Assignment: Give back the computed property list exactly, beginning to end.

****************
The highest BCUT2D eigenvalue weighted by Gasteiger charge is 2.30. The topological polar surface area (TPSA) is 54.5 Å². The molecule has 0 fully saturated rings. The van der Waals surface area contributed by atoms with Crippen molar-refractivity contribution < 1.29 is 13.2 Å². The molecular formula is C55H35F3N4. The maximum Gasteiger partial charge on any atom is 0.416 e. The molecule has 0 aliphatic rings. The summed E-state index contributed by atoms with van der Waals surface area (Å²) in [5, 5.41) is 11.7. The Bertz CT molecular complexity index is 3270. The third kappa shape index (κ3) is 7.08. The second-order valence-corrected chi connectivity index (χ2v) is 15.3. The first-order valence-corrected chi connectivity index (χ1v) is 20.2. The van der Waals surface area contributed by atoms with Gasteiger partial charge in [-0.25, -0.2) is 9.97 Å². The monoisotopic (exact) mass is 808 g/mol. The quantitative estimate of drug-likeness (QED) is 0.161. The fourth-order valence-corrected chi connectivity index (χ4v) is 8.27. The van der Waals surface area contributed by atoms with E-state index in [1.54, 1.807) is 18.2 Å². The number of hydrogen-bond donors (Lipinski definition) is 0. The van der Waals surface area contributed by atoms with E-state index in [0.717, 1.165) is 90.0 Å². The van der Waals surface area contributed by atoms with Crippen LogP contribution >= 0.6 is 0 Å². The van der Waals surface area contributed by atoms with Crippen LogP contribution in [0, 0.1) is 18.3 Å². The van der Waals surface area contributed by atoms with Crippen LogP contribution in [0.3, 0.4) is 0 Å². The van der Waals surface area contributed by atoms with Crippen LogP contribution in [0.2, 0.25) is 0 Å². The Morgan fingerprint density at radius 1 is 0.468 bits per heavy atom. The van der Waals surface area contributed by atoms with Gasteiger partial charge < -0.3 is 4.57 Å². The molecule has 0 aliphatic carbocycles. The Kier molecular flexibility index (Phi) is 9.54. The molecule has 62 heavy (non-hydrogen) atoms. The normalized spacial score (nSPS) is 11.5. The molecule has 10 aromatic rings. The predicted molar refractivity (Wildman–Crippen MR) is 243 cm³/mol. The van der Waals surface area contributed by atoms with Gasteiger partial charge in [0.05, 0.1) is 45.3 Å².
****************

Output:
The highest BCUT2D eigenvalue weighted by Gasteiger charge is 2.30. The topological polar surface area (TPSA) is 54.5 Å². The molecule has 0 fully saturated rings. The van der Waals surface area contributed by atoms with Crippen molar-refractivity contribution < 1.29 is 13.2 Å². The molecular formula is C55H35F3N4. The maximum Gasteiger partial charge on any atom is 0.416 e. The molecule has 0 aliphatic rings. The summed E-state index contributed by atoms with van der Waals surface area (Å²) in [5, 5.41) is 11.7. The Bertz CT molecular complexity index is 3270. The third kappa shape index (κ3) is 7.08. The second-order valence-corrected chi connectivity index (χ2v) is 15.3. The first-order valence-corrected chi connectivity index (χ1v) is 20.2. The van der Waals surface area contributed by atoms with Gasteiger partial charge in [-0.25, -0.2) is 9.97 Å². The monoisotopic (exact) mass is 808 g/mol. The quantitative estimate of drug-likeness (QED) is 0.161. The fourth-order valence-corrected chi connectivity index (χ4v) is 8.27. The van der Waals surface area contributed by atoms with E-state index in [1.54, 1.807) is 18.2 Å². The number of hydrogen-bond donors (Lipinski definition) is 0. The van der Waals surface area contributed by atoms with E-state index in [0.717, 1.165) is 90.0 Å². The van der Waals surface area contributed by atoms with Crippen LogP contribution >= 0.6 is 0 Å². The van der Waals surface area contributed by atoms with Crippen LogP contribution in [0, 0.1) is 18.3 Å². The van der Waals surface area contributed by atoms with Crippen LogP contribution in [0.3, 0.4) is 0 Å². The van der Waals surface area contributed by atoms with Crippen LogP contribution in [0.2, 0.25) is 0 Å². The Morgan fingerprint density at radius 1 is 0.468 bits per heavy atom. The van der Waals surface area contributed by atoms with Gasteiger partial charge < -0.3 is 4.57 Å². The molecule has 0 aliphatic carbocycles. The Kier molecular flexibility index (Phi) is 9.54. The molecule has 62 heavy (non-hydrogen) atoms. The normalized spacial score (nSPS) is 11.5. The molecule has 10 aromatic rings. The predicted molar refractivity (Wildman–Crippen MR) is 243 cm³/mol. The van der Waals surface area contributed by atoms with Gasteiger partial charge in [0.05, 0.1) is 45.3 Å².